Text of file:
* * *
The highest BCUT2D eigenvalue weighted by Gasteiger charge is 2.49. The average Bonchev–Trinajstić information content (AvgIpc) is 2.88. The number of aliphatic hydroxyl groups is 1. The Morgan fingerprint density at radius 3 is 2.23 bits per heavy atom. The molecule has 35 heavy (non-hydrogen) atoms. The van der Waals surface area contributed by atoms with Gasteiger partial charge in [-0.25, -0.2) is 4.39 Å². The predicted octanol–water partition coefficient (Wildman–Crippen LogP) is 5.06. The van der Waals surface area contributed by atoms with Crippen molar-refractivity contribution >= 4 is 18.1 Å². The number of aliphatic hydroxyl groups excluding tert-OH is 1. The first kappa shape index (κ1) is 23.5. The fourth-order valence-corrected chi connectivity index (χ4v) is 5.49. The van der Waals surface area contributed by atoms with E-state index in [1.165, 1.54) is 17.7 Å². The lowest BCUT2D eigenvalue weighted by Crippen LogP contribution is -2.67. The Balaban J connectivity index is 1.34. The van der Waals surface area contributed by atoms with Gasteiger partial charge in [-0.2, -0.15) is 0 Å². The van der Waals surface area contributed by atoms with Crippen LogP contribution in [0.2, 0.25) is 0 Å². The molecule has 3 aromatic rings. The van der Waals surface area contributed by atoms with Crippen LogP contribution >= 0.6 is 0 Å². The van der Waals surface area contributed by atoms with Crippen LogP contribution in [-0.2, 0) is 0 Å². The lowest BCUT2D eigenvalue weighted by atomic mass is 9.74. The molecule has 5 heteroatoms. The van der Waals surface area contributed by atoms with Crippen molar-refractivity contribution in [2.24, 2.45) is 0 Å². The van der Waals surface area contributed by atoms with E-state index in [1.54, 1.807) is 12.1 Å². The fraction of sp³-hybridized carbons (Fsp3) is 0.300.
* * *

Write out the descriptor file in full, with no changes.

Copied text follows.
The highest BCUT2D eigenvalue weighted by Gasteiger charge is 2.49. The average Bonchev–Trinajstić information content (AvgIpc) is 2.88. The number of aliphatic hydroxyl groups is 1. The Morgan fingerprint density at radius 3 is 2.23 bits per heavy atom. The molecule has 35 heavy (non-hydrogen) atoms. The van der Waals surface area contributed by atoms with Gasteiger partial charge in [-0.25, -0.2) is 4.39 Å². The predicted octanol–water partition coefficient (Wildman–Crippen LogP) is 5.06. The van der Waals surface area contributed by atoms with Crippen molar-refractivity contribution >= 4 is 18.1 Å². The number of aliphatic hydroxyl groups excluding tert-OH is 1. The first kappa shape index (κ1) is 23.5. The fourth-order valence-corrected chi connectivity index (χ4v) is 5.49. The van der Waals surface area contributed by atoms with E-state index in [1.165, 1.54) is 17.7 Å². The lowest BCUT2D eigenvalue weighted by Crippen LogP contribution is -2.67. The Balaban J connectivity index is 1.34. The van der Waals surface area contributed by atoms with Gasteiger partial charge in [-0.2, -0.15) is 0 Å². The van der Waals surface area contributed by atoms with Crippen LogP contribution in [0.2, 0.25) is 0 Å². The molecule has 3 aromatic rings. The van der Waals surface area contributed by atoms with Crippen LogP contribution >= 0.6 is 0 Å². The van der Waals surface area contributed by atoms with Crippen LogP contribution in [-0.2, 0) is 0 Å². The lowest BCUT2D eigenvalue weighted by atomic mass is 9.74. The molecule has 5 heteroatoms. The van der Waals surface area contributed by atoms with Crippen molar-refractivity contribution in [2.24, 2.45) is 0 Å². The van der Waals surface area contributed by atoms with E-state index in [1.54, 1.807) is 12.1 Å². The fraction of sp³-hybridized carbons (Fsp3) is 0.300.